For a good night’s sleep, ditch the sex­ism

The Guardian Weekly - - Mind & Relationships - Oliver Burke­man

Among peo­ple who study such things, it’s broadly agreed that in so­ci­eties with more sex­ual equal­ity, ev­ery­one’s hap­pier and health­ier: the women, un­sur­pris­ingly, but also the men. (It’s not quite unan­i­mous, but close enough.)

Even so, I was sur­prised by the re­cent find­ing that both men and women sleep bet­ter in more equal so­ci­eties, too. For women, that’s be­cause they get to off­load some of the bur­den of ris­ing at 2.45am to set­tle a scream­ing baby. In more tra­di­tional coun­tries, the ra­tio­nale is that women in het­ero­sex­ual re­la­tion­ships should do all that, be­cause the man – be­ing the main bread­win­ner, or per­haps want­ing to think of him­self that way, even if he isn’t – needs his sleep to keep the fam­ily pro­vided for. Yet what hap­pens in such places, the re­searchers found, is that men sleep fit­fully, too, be­cause they’re wor­ry­ing about job se­cu­rity and house­hold fi­nances. Plus, they may well be stay­ing up late, or get­ting up early, in or­der to work.

There’s an in­trigu­ing point here about why, pre­cisely, strict stereo­types cause so much trou­ble, aside from the basic eth­i­cal point that sex­ism is un­just. The more rigid the ex­pec­ta­tions at­tach­ing to each mem­ber of a fam­ily (or any group, pre­sum­ably), the less re­silient the re­sult­ing group as a whole, be­cause it’s less able to adapt to shift­ing cir­cum­stances. From an in­di­vid­ual woman’s per­spec­tive, it may be ex­as­per­at­ing to be obliged to get up through the night, ev­ery night, for a baby. But from the group per­spec­tive, it’s also less sus­tain­able: dis­trib­ute the bur­den more equally, and the whole fam­ily can keep go­ing longer, avoid­ing burnout. Like­wise, when there’s more work­place equal­ity, the task of earn­ing a liv­ing gets dis­trib­uted more evenly, so more hours can be worked, and more money earned, with­out any sin­gle mem­ber stretch­ing the lim­its of their ca­pac­ity for work – and with­out a sin­gle job loss elim­i­nat­ing a house­hold’s en­tire in­come.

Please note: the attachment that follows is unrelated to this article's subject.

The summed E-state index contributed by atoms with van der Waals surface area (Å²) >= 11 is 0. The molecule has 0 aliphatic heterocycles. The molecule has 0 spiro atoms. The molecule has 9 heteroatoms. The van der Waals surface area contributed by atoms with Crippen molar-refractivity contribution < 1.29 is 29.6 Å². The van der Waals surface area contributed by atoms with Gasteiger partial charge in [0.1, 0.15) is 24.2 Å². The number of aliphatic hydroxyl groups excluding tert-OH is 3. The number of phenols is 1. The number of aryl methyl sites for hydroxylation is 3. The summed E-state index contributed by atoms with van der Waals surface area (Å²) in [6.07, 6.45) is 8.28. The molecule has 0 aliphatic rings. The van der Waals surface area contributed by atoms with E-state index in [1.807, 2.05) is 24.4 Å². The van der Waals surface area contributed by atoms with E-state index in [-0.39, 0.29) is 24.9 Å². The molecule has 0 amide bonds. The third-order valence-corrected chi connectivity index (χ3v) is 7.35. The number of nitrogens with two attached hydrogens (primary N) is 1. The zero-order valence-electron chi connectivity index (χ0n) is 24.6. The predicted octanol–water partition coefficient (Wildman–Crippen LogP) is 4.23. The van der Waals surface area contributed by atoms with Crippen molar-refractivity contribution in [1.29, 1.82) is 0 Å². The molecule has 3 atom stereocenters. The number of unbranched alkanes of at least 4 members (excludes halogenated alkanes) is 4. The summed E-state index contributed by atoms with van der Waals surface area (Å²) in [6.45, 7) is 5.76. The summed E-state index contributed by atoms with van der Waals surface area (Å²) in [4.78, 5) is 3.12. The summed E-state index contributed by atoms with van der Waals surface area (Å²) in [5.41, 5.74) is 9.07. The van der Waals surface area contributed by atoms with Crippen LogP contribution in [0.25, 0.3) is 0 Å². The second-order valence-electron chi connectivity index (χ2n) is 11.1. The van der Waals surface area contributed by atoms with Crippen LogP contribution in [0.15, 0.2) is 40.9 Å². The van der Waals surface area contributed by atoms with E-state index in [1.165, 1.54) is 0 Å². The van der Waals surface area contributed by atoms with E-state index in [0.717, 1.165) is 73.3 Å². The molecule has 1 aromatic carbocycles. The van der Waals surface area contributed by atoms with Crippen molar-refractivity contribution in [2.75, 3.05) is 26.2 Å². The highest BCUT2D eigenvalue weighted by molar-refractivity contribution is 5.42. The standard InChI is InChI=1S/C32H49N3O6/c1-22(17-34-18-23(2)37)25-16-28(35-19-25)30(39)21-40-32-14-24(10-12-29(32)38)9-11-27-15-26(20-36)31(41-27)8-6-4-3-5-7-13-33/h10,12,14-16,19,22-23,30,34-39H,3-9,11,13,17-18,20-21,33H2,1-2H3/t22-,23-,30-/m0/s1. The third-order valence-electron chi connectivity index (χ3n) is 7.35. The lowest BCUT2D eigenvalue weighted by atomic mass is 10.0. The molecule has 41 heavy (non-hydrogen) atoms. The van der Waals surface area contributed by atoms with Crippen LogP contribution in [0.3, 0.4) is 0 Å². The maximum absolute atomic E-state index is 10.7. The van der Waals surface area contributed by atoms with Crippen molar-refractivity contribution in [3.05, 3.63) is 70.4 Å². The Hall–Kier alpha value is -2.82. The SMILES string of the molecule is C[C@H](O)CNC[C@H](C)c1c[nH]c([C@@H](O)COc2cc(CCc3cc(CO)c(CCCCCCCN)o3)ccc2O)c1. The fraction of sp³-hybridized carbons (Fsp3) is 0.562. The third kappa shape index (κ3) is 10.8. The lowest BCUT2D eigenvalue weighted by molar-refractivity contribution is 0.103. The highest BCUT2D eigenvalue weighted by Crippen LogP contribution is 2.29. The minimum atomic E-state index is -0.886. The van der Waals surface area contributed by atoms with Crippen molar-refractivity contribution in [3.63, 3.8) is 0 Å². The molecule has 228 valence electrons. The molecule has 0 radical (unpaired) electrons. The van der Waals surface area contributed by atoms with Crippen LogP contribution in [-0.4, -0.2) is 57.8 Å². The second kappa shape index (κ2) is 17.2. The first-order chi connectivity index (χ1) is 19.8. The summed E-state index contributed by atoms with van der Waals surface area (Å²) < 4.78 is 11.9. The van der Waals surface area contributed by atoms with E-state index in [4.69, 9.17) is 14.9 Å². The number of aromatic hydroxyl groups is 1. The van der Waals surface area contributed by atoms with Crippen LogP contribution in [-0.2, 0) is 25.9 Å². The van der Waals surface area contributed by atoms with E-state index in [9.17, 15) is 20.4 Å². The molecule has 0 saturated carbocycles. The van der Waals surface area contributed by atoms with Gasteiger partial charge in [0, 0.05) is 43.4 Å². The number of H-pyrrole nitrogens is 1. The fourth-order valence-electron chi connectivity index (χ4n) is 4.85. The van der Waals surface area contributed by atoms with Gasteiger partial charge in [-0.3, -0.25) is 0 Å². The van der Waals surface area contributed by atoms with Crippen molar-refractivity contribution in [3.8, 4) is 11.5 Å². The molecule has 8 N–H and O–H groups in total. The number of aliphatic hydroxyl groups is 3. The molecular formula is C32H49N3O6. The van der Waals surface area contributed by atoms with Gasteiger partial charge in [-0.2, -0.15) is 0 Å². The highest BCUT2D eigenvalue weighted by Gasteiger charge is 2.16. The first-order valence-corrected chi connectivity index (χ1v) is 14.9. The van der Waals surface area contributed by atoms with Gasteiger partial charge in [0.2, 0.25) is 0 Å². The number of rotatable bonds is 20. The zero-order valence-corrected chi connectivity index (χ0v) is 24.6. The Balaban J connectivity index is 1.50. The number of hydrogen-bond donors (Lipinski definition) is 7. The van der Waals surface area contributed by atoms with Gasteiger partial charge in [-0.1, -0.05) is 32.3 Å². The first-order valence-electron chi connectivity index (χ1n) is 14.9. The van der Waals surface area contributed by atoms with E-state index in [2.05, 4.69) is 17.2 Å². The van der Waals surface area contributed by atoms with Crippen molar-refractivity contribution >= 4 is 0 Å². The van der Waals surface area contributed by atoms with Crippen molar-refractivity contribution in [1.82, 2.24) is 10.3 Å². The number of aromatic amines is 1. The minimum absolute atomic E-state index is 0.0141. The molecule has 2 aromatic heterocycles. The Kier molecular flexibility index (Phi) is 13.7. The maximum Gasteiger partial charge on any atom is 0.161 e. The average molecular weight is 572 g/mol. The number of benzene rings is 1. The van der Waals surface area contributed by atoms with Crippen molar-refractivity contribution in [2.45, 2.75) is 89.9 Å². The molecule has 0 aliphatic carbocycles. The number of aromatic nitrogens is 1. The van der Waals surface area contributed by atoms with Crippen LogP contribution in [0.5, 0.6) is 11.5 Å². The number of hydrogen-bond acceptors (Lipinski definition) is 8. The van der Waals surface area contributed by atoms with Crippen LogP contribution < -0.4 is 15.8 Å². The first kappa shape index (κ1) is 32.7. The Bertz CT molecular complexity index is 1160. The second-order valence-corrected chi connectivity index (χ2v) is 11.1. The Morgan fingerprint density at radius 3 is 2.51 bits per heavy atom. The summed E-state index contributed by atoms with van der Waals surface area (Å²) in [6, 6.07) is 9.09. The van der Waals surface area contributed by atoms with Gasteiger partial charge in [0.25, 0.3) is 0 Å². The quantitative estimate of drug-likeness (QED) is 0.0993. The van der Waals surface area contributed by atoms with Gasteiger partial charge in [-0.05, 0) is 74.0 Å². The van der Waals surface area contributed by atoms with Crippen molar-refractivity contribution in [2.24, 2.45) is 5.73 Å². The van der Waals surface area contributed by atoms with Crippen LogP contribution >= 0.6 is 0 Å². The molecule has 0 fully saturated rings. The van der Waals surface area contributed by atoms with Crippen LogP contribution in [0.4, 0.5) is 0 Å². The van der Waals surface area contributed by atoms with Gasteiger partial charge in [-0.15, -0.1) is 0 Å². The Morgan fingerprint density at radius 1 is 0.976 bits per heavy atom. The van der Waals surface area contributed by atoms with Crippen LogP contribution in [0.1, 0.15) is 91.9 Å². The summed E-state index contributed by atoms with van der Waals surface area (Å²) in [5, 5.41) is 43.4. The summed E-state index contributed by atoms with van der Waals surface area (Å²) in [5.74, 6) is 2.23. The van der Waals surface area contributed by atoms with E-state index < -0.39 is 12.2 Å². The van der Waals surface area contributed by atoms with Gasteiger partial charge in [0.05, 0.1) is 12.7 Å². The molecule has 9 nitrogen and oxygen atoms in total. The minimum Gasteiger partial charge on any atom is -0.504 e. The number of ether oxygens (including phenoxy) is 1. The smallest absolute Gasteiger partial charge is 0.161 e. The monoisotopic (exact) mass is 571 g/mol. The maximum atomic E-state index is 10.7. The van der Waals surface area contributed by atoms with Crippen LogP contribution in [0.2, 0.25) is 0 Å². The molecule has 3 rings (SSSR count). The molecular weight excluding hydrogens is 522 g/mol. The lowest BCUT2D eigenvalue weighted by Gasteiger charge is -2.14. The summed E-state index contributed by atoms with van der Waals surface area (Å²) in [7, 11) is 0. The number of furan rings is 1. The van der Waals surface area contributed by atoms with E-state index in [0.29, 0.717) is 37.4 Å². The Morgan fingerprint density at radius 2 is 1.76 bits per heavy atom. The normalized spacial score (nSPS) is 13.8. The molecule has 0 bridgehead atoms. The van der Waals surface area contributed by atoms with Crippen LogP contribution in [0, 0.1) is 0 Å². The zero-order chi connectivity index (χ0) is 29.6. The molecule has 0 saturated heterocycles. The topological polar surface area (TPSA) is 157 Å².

There are emo­tional gains, too, from not be­ing the sole per­son in charge of any­thing. If it’s your job, and your job alone, to see the kids through the night, or keep the money com­ing in, you nat­u­rally feel as if you can’t put a foot wrong; share the bur­den even slightly, and you’re no longer in such an all-or- noth­ing sit­u­a­tion. (What no­body tells you is that tend­ing to a baby in the small hours can ac­tu­ally be an oth­er­worldly joy, pro­vided – and this is key – you don’t have to do it ev­ery damned night.)

Be­sides, we’re sim­ply not de­signed to perform one role, un­remit­tingly. Karl Marx fa­mously looked for­ward to the abo­li­tion of the dis­tri­bu­tion of labour, when he might be free “to hunt in the morn­ing, fish in the af­ter­noon, rear cat­tle in the evening, crit­i­cise af­ter din­ner, just as I have a mind, with­out ever be­com­ing hunter, fish­er­man, herds­man or critic”. Marx didn’t give much thought to par­ent­ing, but the point’s still a good one: forc­ing peo­ple into rigid boxes may serve some­one’s agenda, but not our own.

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